If you become aware that one of your debtors is putting forward a CVA and you have not received a notification, make sure you contact the company for a copy of the proposals. Even if you do not receive a copy of the proposals, the CVA will still bind you if the rest of the creditors approve it.
7. I am the landlord of a company that has entered an insolvency process. Can I forfeit the lease?
In administration, the insolvent company has the benefit of a moratorium that, from the date of issue of the application for an administration order, prevents you forfeiting the lease without leave from the court or the consent of the administrator.
The moratorium also stops you distraining against the company’s assets for unpaid rent.
You can forfeit a lease in the run-up to a liquidation.
In the case of a compulsory liquidation, any distress against the company’s assets carried out after the presentation of the winding-up petition is void if the company goes into liquidation. That is not the case in a creditors’ voluntary liquidation, without an order from the court.
The appointment of receivers to a company’s undertaking or certain of its assets does not affect a landlord’s rights.
Small companies that propose a CVA have the option of moratorium protection, but a company proposing a CVA does not automatically get the benefit of a moratorium. If a small company does avail itself of the optional moratorium, the scope of that moratorium is the same as for companies in administration.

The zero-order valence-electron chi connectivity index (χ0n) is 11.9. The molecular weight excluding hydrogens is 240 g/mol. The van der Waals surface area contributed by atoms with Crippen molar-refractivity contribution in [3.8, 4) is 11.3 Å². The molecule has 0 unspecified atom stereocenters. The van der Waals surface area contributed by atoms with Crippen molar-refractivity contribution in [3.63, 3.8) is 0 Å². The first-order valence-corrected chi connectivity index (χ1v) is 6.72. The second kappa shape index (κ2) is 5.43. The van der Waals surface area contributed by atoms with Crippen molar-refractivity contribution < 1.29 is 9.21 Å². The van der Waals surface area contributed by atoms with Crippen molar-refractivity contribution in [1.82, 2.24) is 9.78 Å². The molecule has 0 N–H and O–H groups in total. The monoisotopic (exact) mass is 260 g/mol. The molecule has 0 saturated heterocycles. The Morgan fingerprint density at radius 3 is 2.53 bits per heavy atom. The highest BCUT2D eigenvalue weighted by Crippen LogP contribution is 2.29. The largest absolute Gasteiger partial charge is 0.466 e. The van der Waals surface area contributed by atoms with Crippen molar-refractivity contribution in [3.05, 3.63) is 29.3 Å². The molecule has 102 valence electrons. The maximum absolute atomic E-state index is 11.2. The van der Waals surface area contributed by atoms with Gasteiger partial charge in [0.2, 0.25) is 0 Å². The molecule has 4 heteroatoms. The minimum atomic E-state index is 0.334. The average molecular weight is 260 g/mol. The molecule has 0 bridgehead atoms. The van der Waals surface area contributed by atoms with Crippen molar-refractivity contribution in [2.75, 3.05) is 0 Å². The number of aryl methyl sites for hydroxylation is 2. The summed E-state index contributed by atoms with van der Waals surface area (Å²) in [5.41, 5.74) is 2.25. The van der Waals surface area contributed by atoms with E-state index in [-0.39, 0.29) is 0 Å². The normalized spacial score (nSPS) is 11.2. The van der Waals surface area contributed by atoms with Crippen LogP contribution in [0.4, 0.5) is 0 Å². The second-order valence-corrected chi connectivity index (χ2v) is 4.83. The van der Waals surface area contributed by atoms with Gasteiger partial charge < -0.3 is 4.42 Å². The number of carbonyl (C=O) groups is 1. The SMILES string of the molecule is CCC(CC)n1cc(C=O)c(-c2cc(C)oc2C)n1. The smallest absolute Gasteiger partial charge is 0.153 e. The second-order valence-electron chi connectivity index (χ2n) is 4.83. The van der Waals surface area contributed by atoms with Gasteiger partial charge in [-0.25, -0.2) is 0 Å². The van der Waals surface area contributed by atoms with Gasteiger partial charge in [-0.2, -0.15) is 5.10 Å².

8. The company is using assets that it leases from me, will it pay me rent?
If, while in an insolvency process, the company continues to occupy premises rented from you or use other assets leased from you, you should ask the insolvency practitioner to agree that the rent will rank as an expense of the insolvent estate. Insolvency expenses get paid in full.
There is no express obligation on a company in administration to pay rent to a landlord or the owner of leased assets.
An insolvency practitioner sometimes agrees to pay rent as an expense of the insolvency estate, to avoid the risk that the owner of the assets in question applies to court for an order allowing forfeiture of the lease or repossession of leased assets.
If the administrator does not agree to pay rent as an expense, you could apply to court for an order requiring the company to hand back your assets. The court will balance your interests against those of the company’s creditors and can allow you to take back your assets, order that they rank as an expense or allow the company in administration to continue to use them rent free.
In a liquidation, rent is an expense in respect of assets retained by the liquidator:
-With a view to the sale of the company’s leasehold interest.